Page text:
Bald Eagles

Explore Vancouver by Bike – The New York Times

Explore Vancouver by Bike - The New York Times

When I came back to Vancouver in the late 1980s, cycling in the city was different than it is today. In my memory, the only people brave enough to ride downtown were bike couriers. On sunny afternoons, there were a dozen of them lounging and smoking outside the HSBC bank building on West Georgia Street, waiting for their next outing, looking bored and skeptical, all outlaws.

Ordinary civilians, like me, were introduced to mountain bikes in those days because they could be ridden on trails—that is, safely removed from sometimes deadly city traffic.

All that has changed. Bike couriers have fallen into technology. Vancouver decided to become a “green city”, and we now have a network of protected cycle paths throughout the city centre. Commuting to work, or even just casually riding a bike, is no longer a vital undertaking.

Meanwhile, in 2015 the city also completed the latest seawall extension with separate cycle and pedestrian lanes. You can now walk its length, with little elevation gain, from the Vancouver Convention Center on the north side of downtown, around Stanley Park, along the north and south shores of False Creek, and finally, all the way to the west to the wide sandy beaches in the Spanish Banks. There, in late spring and early summer – especially on weekdays without crowds – bald eagles can be seen rolling in pairs in the updrafts above anchored freighters.

I love the dyke. But then, a lot of us do it here. We walk there. We do it by bike. We crowd the community squares along their entire length in all good weather. When asked how a visitor can really see this place on a short visit, this is what I would say: rent some wheels and hit the levee. There’s no better way to experience Vancouver from so many angles while accessing a range of local tastes and experiences as you go. And with bicycle and e-bike rental shops all over the city center, it couldn’t be easier.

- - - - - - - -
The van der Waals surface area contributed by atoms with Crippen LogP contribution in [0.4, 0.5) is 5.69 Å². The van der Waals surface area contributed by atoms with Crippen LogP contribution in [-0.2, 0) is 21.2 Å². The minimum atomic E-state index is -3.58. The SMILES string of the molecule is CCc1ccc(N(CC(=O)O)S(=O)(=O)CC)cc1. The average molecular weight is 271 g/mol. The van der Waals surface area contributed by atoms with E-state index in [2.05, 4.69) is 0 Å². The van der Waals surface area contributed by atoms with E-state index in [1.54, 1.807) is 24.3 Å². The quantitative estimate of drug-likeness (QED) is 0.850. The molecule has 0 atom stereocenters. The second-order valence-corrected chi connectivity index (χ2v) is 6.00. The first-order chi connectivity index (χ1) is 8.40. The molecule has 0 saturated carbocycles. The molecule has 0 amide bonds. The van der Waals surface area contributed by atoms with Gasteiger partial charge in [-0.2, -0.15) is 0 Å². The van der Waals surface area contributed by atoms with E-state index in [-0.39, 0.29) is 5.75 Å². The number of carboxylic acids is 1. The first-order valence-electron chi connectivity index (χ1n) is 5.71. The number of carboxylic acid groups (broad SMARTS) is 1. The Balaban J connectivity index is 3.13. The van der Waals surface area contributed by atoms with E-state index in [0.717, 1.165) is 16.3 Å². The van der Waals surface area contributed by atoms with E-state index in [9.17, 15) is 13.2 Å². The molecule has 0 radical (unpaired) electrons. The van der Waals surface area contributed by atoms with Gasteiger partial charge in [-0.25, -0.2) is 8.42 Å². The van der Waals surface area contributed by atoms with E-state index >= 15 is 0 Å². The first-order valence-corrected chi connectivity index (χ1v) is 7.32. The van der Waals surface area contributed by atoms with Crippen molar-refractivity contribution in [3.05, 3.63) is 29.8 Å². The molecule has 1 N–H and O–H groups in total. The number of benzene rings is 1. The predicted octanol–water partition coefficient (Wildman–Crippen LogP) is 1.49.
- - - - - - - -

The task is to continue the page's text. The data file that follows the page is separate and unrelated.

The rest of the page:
From Canada Place, Vancouver’s downtown cruise port, the most compact version of the seawall would be to circle Stanley Park, the densely wooded 1,000-acre public park that stretches west from downtown and is arguably the crown jewel of the city. Weave your way through buskers and convention-goers near Canada Place and take the bike path at the southwest corner of the Vancouver Convention Centre. From the north side of the building, you’ll get a great view of the working harbour: orange cranes towering over their stacks of quilt containers; ferries crossing the inlet to North Vancouver; the faint roar of seaplanes taking off and heading west across the uprights of the Lions Gate Bridge.

It’s only a few minutes ride from here to the park, bypassing the Coal Harbor Marina with its huge yachts, then the Westin Bayshore. Expect foot and bike traffic. But past the red and white Brockton Point lighthouse, traffic thins out. I find it serene to glide along this stretch, with the Stanley Park forest rising high on one side and those towering mountains right there on the other side of the cove.